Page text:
BRADENTON -- Curt Bradley's arrival in Manatee County when he became Braden River's head football coach in 2012 provided a sort of culture shock.
Bradley grew up in Columbia, Mo., where there were only two high schools within 30 miles. Students' choices of a high school were extremely limited.
For four years with the Pirates, Bradley has had to adjust to the county's school choice policy. There are six public schools in the area boasting unique programs, and students can choose any one to attend.
"Florida's kind of been the wild, wild west for a long time as far as those things go," said Bradley, who led BRHS to its first appearance in the state final four last year. "You've seen kids transfer around here for many reasons."
The rest of the state will now follow the same rules Manatee County already has. On Friday, the Florida House of Representatives and Florida Senate both passed HB 7029, a 107-page bill that includes alterations to transfer and recruiting rules throughout the state.
If Gov. Rick Scott signs the bill, the rules will go into effect July 1.
School choice has long been a source of controversy in Manatee County. Even before HB 7029 passed through the state house and senate Friday, students were allowed free reign to transfer, although, theoretically, they couldn't choose a school for athletic reasons. Still, athletes from Palmetto dot the rosters at Manatee. Students who live in Bradenton play sports at Palmetto and athletes from Parrish play at Southeast.
The new law normalizes throughout the state what has been commonplace in Man
atee County. Now students will be immediately eligible to play sports during the semester they transfer as long as it's not a sport they played at a previous school during the same season. Students can also transfer between public schools across county lines.
For example, a player can transfer midway through basketball season during the spring semester and be eligible to play baseball. He wouldn't, however, be able to play basketball at his new school until the next season.
"Let's be honest, school choice in this area is not supposed to have been for athletic reasons," Bradley said. "But in the past I'm sure there have been kids who have transferred for athletics under the disguise of whatever it may be."
Part of the bill allows schools to more easily trigger investigations from the Florida High School Athletic Association when they suspect another program of recruiting and imposes more strict penalties if a school is caught.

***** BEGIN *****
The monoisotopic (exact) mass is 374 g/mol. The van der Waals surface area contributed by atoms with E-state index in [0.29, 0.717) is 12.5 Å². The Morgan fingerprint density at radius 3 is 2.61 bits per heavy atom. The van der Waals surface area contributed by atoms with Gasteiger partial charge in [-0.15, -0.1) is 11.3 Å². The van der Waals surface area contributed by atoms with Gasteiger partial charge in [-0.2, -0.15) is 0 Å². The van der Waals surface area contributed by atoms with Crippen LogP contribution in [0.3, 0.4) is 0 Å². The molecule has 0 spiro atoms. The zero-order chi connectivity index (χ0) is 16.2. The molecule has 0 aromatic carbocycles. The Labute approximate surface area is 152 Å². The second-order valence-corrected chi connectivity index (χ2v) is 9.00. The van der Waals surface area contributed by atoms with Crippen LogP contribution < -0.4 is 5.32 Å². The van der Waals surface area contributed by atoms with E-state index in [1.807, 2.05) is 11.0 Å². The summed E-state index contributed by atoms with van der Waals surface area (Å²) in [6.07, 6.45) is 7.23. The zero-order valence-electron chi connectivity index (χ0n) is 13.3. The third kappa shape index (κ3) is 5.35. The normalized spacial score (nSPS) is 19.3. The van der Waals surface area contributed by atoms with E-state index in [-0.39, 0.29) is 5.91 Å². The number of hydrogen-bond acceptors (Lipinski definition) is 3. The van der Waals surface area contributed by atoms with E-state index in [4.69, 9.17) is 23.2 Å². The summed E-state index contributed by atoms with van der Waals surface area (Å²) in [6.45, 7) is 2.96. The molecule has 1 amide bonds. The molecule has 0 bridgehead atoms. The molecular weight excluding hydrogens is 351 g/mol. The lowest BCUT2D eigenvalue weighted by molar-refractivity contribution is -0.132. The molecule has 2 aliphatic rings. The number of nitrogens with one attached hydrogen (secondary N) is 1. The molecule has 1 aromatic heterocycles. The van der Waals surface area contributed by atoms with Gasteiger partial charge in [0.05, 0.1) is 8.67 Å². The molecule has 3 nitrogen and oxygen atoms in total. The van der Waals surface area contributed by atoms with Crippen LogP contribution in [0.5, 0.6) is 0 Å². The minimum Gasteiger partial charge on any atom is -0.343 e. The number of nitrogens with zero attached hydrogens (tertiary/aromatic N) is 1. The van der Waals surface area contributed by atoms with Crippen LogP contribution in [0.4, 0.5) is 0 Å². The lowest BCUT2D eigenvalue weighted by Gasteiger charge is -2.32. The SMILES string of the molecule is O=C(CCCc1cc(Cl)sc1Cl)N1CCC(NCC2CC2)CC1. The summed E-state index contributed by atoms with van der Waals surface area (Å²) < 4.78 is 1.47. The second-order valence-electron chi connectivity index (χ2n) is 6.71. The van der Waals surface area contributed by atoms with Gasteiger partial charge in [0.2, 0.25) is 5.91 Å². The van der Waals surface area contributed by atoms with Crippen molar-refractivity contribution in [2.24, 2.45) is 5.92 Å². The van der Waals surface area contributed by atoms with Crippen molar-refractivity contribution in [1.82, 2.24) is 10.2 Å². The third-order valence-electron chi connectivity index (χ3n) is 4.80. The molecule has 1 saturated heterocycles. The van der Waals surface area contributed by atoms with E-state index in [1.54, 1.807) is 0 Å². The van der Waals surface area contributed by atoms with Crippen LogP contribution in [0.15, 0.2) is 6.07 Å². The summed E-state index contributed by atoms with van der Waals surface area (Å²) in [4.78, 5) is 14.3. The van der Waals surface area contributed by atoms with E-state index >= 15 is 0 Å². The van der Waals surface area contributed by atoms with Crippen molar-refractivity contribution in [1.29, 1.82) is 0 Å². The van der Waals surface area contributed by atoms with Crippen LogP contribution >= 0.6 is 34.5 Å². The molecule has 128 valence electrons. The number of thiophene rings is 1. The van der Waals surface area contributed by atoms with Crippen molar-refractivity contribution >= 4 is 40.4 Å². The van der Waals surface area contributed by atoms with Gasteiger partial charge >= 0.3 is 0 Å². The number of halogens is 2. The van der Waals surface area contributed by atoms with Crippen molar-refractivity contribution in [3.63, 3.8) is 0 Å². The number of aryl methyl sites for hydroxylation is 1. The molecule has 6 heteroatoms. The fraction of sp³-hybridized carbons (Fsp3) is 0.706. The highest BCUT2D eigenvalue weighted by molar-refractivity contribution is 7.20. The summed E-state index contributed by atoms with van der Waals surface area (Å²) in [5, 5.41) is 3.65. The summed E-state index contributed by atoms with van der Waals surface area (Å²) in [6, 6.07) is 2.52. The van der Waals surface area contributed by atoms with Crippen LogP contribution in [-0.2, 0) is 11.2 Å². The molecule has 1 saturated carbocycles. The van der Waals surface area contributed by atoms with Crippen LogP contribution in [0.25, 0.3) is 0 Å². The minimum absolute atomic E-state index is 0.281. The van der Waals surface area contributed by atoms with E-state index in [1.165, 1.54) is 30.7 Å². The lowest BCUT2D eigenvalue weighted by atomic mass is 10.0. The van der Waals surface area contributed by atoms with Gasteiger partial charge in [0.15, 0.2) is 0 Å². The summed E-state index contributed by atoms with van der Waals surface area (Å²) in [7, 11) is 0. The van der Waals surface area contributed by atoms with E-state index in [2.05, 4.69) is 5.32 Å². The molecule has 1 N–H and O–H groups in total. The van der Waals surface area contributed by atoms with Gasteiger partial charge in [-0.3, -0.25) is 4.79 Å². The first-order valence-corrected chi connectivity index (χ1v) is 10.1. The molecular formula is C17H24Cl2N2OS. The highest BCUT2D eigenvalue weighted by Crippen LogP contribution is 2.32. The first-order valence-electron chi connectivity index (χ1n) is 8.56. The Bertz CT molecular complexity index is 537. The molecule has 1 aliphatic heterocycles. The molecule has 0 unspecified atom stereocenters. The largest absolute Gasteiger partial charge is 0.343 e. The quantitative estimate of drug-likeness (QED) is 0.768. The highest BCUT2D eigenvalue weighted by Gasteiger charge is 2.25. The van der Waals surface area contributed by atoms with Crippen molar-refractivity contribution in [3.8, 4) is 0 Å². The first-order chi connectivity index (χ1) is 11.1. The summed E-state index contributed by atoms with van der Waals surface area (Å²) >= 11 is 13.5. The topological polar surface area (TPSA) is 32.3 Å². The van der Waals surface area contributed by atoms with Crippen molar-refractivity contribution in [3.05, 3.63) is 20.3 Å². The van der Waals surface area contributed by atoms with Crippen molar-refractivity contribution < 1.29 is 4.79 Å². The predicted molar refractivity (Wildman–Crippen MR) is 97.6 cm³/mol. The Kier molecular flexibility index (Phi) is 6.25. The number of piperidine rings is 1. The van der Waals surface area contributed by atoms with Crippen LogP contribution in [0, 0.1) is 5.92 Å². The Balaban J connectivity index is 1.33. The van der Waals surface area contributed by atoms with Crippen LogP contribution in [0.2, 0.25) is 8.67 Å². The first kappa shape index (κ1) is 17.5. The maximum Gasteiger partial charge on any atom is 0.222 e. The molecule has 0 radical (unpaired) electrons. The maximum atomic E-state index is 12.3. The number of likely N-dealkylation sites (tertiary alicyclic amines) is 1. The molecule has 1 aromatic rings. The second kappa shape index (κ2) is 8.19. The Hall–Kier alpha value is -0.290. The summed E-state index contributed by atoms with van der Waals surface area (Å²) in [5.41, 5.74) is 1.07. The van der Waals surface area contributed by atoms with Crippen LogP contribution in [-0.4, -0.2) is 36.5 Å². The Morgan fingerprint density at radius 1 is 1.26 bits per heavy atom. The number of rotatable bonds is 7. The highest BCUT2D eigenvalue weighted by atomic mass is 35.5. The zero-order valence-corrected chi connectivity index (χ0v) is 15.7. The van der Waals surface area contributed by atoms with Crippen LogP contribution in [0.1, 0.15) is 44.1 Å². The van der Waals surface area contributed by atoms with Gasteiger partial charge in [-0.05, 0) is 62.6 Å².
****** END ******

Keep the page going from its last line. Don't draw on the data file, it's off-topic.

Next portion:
A first-time offender is fined $5,000, a second offense leads to a 12-month suspension without pay and a third could mean a loss of the district employee's education certifications. While recruiting has been difficult to prove in the past, complainants need only to prove a "preponderance of evidence."
Floyd Watkins is a lifer at Southeast. He played basketball for the Seminoles in the late 1980s and early 1990s and returned to become the Noles' head boys basketball coach in 2013. Although he's disappointed with the expansion of transfer rules, he hopes the recruiting aspects of the bill will help temper an issue that has existed since his playing days.
"It's so much a part of the tapestry of high school sports these days," Watkins said. "It happens more than people realize."
Palmetto head football coach Dave Marino is most worried about individuals abusing the rule to transfer multiple times during their high school careers. Even though students still need a non-athletic reason to transfer, Marino is worried about athletes transferring from season to season to play specific sports and specific schools.
"The representatives and senators are crazy if they don't think there's going to be some of that," Marino said.
There are parts of the bill, though, that alleviated some of the coaches' worries. Manatee head football coach John Booth was initially worried about players transferring during the season and being eligible to play the same sport at a new school.
Transfers will also be limited to schools which are not at capacity and if someone wants to transfer to a school in a different county, a student who is trying to transfer within the same county will have priority.
"It'll be interesting to see how the whole thing plays out," Booth said. "I find it hard to believe that we're going to see a whole lot of cross-county transferring because kids are still going to have to find a way to get there on time."
But the new bill brings transparency to what has long been a reality -- this is a transfer culture and it will not change soon even if most coaches don't like it.
"I guess it's kind of old school and it might sound silly, but there's something to be said about taking your neighborhood kids who grew up with their family members going to that high school, and being in middle school, and dreaming about going and playing there, and then doing it," Watkins said. "These aren't just high schools. They're a big part of the community."
David Wilson, Herald sports writer, can be contacted at 941-745-7057 or on Twitter @DBWilson2.